Hamas will continue to use humanitarian aid organizations to try to break the Gaza blockade, while the international community debates how much pressure to put on Israel to lift the blockade and open the sea port. There is some acknowledgment on the part of western diplomats that they are playing into the hands of Hamas. But European and Arab governments are more concerned about riots on their streets from protesters who sympathize with Gaza's need for humanitarian aid for its population. Seeing biased media reports on their TV and computer screens, these protesters do not understand that sufficient aid is coming through Israel's border crossings to adequately feed Gaza residents.
This current crisis is already turning into a war of attrition, catching Israeli leaders by surprise. Israel's military was preparing for a war on its northern and southern borders with Iranian proxies Hizbullah and Hamas. But Israel's intelligence agencies did not accurately assess that its adversaries would use humanitarian terrorism as a way of entrapping the Jewish State at sea.
The European Union Emerges as a Key Player
The EU has been debating what to do about the flotilla crisis. Activists from at least twelve European nations were on the recent flotilla, so parliament members have a vested interest in calming tensions. Europe could now play a pivotal role in the Middle East in trying to ease the blockade by calling for EU monitors to be stationed at Israeli and Egyptian border crossings into Gaza.
The EU has also talked about a plan to use European monitoring forces at sea in an effort to investigate cargo ships before they come into the area of the Gaza sea port. Israel is opposed to this effort, claiming that international naval monitoring forces did not prevent the smuggling of arms to Hizbullah after the Second Lebanon War. So why should Israel now trust the effectiveness of such forces to inspect cargo ships in Cyprus or anywhere else before reaching Gaza?
Prime Minister Netanyahu has already claimed that Israel will not allow the free flow of war material and contraband to Hamas via an open Gaza sea passage. Furthermore, if the blockade is lifted, Israel expects a resurgence of arms trafficking, along with an influx of terror groups into Gaza. Already there is the potential for terrorists to freely move through the Rafah border crossing that has been indefinitely opened by Egypt.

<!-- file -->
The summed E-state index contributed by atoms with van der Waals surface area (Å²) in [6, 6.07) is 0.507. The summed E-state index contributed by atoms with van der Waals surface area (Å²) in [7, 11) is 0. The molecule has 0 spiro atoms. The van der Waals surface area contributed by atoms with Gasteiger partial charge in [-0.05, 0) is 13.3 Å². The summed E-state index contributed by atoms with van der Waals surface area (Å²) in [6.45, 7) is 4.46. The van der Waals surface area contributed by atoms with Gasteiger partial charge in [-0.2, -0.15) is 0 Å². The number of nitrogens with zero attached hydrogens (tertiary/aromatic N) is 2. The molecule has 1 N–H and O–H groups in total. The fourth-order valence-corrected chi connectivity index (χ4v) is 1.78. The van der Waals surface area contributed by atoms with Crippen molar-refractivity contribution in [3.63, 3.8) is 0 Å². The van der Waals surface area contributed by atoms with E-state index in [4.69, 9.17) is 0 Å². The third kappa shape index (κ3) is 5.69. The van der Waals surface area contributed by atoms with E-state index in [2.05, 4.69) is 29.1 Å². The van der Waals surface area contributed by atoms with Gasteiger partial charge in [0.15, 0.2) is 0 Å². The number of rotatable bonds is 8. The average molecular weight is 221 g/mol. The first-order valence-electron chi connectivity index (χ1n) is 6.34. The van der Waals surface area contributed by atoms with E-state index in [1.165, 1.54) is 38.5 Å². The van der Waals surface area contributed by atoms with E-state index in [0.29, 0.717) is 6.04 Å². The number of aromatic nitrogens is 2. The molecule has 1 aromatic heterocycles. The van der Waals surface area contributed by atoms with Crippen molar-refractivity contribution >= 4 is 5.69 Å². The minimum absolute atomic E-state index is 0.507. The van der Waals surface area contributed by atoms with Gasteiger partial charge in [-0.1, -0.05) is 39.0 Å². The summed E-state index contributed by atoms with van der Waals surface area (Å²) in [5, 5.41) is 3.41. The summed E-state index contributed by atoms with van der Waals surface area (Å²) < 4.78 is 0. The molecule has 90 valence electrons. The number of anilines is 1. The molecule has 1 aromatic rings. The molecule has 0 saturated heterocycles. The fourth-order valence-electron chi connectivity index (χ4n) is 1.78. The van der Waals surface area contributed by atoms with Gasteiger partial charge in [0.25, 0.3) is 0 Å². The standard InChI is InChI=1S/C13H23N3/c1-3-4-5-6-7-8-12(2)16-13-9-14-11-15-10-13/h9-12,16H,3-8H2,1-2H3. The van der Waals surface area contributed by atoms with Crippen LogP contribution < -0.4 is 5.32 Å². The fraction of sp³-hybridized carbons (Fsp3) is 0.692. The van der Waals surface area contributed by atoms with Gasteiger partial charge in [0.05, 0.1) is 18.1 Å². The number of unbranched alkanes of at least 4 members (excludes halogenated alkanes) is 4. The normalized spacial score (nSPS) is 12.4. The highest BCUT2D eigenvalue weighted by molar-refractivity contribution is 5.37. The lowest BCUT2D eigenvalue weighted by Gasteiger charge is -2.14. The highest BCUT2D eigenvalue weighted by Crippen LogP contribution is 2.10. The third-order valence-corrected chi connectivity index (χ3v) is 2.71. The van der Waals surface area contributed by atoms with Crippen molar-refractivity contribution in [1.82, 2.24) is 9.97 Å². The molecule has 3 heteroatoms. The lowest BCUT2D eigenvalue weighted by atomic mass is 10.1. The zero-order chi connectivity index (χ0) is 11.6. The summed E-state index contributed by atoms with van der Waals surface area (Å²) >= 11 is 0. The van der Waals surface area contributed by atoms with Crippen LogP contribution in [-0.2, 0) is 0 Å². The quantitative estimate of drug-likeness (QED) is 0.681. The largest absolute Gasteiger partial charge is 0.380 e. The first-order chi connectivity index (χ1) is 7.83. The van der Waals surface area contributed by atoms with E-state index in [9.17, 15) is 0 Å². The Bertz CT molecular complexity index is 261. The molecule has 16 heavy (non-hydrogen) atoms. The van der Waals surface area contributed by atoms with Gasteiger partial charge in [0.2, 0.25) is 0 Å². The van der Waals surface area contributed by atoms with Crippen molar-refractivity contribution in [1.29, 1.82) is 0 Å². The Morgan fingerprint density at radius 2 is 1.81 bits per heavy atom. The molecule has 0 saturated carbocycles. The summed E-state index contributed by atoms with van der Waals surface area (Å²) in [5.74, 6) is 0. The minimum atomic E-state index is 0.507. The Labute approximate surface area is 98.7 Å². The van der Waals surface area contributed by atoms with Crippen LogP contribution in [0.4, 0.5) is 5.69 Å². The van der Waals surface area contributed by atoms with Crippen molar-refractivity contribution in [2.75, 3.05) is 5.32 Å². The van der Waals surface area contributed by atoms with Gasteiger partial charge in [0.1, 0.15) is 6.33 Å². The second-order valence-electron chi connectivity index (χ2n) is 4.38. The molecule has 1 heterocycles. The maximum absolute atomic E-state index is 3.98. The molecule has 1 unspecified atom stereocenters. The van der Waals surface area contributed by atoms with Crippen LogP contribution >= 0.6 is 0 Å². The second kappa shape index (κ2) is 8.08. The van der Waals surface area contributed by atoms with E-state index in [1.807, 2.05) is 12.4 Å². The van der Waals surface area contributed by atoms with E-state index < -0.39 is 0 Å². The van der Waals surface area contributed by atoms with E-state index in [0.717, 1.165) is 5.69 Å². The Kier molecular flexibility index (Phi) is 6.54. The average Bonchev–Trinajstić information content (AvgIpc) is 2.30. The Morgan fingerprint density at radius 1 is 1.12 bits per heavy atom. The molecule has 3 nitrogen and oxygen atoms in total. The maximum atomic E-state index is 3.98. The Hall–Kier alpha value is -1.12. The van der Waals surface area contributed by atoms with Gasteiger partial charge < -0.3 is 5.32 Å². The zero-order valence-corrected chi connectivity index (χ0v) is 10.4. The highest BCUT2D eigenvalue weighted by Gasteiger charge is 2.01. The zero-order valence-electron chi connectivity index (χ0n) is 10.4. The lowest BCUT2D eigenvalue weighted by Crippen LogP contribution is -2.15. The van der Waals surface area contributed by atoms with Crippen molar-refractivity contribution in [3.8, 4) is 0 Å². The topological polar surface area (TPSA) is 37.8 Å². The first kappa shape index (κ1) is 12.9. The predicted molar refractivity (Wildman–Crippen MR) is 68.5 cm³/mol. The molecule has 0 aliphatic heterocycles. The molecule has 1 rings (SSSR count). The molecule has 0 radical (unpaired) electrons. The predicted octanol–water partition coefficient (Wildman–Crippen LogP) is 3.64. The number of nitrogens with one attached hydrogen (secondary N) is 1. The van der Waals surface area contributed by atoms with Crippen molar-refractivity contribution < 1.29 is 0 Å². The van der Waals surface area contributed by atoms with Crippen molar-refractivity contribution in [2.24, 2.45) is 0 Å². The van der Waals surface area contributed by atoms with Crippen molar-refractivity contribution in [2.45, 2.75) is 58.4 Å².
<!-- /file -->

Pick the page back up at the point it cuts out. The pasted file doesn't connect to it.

Who Will Win The Battle at Sea During the Next Crisis?
The purpose of the recent flotilla event was to create an international upheaval that would isolate Israel and legitimize Hamas. If you look at Israel's current standing among the nations, the flotilla event was a success in that it did put Israel into greater diplomatic isolation. Round One, Hamas won. If the nations continue to engage Hamas, and play into the hands of humanitarian terrorists, Hamas is bound to win Round Two.
The world was quick to condemn Israel without considering the facts of what happened on the Mavi Marmara. As this war of attrition heats up again, Israel's ability to diffuse tensions at sea will be the key to its effectiveness in diffusing tensions on the diplomatic front and in the public arena.
Israel's elite naval forces have learned that they are facing not only peace activists sailing on Mediterranean waters, but also state-sponsored terrorist operatives. With greater intelligence information, along with experiences recently learned at sea, Israel's military will be more prepared to confront the next flotilla of ships expected to arrive close to Israeli-Gaza shores any day now.
C. Hart is a news analyst reporting on political, diplomatic, and military issues as they relate to Israel, the Middle East, and the international community.